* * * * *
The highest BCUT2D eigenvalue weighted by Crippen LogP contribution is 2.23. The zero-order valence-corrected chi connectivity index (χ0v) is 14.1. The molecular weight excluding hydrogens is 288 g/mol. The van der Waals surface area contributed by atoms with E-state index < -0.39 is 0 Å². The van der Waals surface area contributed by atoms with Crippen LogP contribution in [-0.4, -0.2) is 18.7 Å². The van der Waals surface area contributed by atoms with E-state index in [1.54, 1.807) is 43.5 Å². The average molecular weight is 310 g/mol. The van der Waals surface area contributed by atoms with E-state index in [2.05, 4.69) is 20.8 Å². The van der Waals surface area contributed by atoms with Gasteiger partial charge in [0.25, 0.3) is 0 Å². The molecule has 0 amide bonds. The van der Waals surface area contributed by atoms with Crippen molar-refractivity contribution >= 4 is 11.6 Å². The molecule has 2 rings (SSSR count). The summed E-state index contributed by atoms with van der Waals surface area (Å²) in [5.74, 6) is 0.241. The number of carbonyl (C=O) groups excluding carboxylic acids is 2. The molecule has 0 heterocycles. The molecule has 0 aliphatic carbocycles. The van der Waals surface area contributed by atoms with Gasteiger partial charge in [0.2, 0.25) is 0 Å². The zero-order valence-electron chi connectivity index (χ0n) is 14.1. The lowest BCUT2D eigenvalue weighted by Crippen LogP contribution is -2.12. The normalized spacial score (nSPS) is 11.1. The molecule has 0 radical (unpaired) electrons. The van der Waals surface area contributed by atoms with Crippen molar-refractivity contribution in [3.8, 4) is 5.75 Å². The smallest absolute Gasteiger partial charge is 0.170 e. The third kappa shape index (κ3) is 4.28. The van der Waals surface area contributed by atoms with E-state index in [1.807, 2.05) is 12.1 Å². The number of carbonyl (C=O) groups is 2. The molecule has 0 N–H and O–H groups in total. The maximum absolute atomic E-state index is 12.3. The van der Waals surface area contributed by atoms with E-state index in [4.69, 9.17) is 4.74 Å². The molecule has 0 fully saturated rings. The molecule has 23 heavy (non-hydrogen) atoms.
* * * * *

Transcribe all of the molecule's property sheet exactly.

The highest BCUT2D eigenvalue weighted by Crippen LogP contribution is 2.23. The zero-order valence-corrected chi connectivity index (χ0v) is 14.1. The molecular weight excluding hydrogens is 288 g/mol. The van der Waals surface area contributed by atoms with E-state index < -0.39 is 0 Å². The van der Waals surface area contributed by atoms with Crippen LogP contribution in [-0.4, -0.2) is 18.7 Å². The van der Waals surface area contributed by atoms with E-state index in [1.54, 1.807) is 43.5 Å². The average molecular weight is 310 g/mol. The van der Waals surface area contributed by atoms with E-state index in [2.05, 4.69) is 20.8 Å². The van der Waals surface area contributed by atoms with Gasteiger partial charge in [0.25, 0.3) is 0 Å². The molecule has 0 amide bonds. The van der Waals surface area contributed by atoms with Crippen molar-refractivity contribution >= 4 is 11.6 Å². The molecule has 2 rings (SSSR count). The summed E-state index contributed by atoms with van der Waals surface area (Å²) in [5.74, 6) is 0.241. The number of carbonyl (C=O) groups excluding carboxylic acids is 2. The molecule has 0 heterocycles. The molecule has 0 aliphatic carbocycles. The van der Waals surface area contributed by atoms with Gasteiger partial charge in [0.2, 0.25) is 0 Å². The zero-order valence-electron chi connectivity index (χ0n) is 14.1. The lowest BCUT2D eigenvalue weighted by Crippen LogP contribution is -2.12. The normalized spacial score (nSPS) is 11.1. The molecule has 0 radical (unpaired) electrons. The van der Waals surface area contributed by atoms with Crippen molar-refractivity contribution in [3.8, 4) is 5.75 Å². The smallest absolute Gasteiger partial charge is 0.170 e. The third kappa shape index (κ3) is 4.28. The van der Waals surface area contributed by atoms with E-state index in [1.807, 2.05) is 12.1 Å². The number of carbonyl (C=O) groups is 2. The molecule has 0 N–H and O–H groups in total. The maximum absolute atomic E-state index is 12.3. The van der Waals surface area contributed by atoms with E-state index in [4.69, 9.17) is 4.74 Å². The molecule has 0 fully saturated rings. The molecule has 23 heavy (non-hydrogen) atoms.